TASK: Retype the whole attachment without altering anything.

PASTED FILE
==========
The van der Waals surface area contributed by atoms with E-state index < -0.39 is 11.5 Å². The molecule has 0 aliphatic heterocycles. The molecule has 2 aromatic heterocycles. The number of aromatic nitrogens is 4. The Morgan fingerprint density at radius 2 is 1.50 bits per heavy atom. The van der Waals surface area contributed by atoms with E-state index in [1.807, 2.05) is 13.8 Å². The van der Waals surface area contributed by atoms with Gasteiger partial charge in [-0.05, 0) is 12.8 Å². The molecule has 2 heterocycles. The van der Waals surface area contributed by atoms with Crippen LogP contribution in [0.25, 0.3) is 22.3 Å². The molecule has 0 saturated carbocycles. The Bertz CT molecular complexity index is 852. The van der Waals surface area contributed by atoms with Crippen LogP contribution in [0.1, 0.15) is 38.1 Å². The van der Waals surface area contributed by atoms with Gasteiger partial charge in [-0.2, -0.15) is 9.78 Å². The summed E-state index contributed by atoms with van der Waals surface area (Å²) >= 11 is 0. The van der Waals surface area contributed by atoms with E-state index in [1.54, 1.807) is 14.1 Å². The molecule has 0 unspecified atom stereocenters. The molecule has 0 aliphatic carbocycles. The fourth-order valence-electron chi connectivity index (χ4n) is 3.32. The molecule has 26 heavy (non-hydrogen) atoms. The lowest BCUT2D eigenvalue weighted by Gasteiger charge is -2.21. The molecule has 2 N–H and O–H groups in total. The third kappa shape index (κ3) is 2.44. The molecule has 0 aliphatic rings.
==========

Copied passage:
The van der Waals surface area contributed by atoms with E-state index < -0.39 is 11.5 Å². The molecule has 0 aliphatic heterocycles. The molecule has 2 aromatic heterocycles. The number of aromatic nitrogens is 4. The Morgan fingerprint density at radius 2 is 1.50 bits per heavy atom. The van der Waals surface area contributed by atoms with E-state index in [1.807, 2.05) is 13.8 Å². The van der Waals surface area contributed by atoms with Gasteiger partial charge in [-0.05, 0) is 12.8 Å². The molecule has 2 heterocycles. The van der Waals surface area contributed by atoms with Crippen LogP contribution in [0.25, 0.3) is 22.3 Å². The molecule has 0 saturated carbocycles. The Bertz CT molecular complexity index is 852. The van der Waals surface area contributed by atoms with Crippen LogP contribution in [0.1, 0.15) is 38.1 Å². The van der Waals surface area contributed by atoms with Gasteiger partial charge in [-0.2, -0.15) is 9.78 Å². The summed E-state index contributed by atoms with van der Waals surface area (Å²) >= 11 is 0. The van der Waals surface area contributed by atoms with E-state index in [1.54, 1.807) is 14.1 Å². The molecule has 0 unspecified atom stereocenters. The molecule has 0 aliphatic carbocycles. The fourth-order valence-electron chi connectivity index (χ4n) is 3.32. The molecule has 26 heavy (non-hydrogen) atoms. The lowest BCUT2D eigenvalue weighted by Gasteiger charge is -2.21. The molecule has 2 N–H and O–H groups in total. The third kappa shape index (κ3) is 2.44. The molecule has 0 aliphatic rings.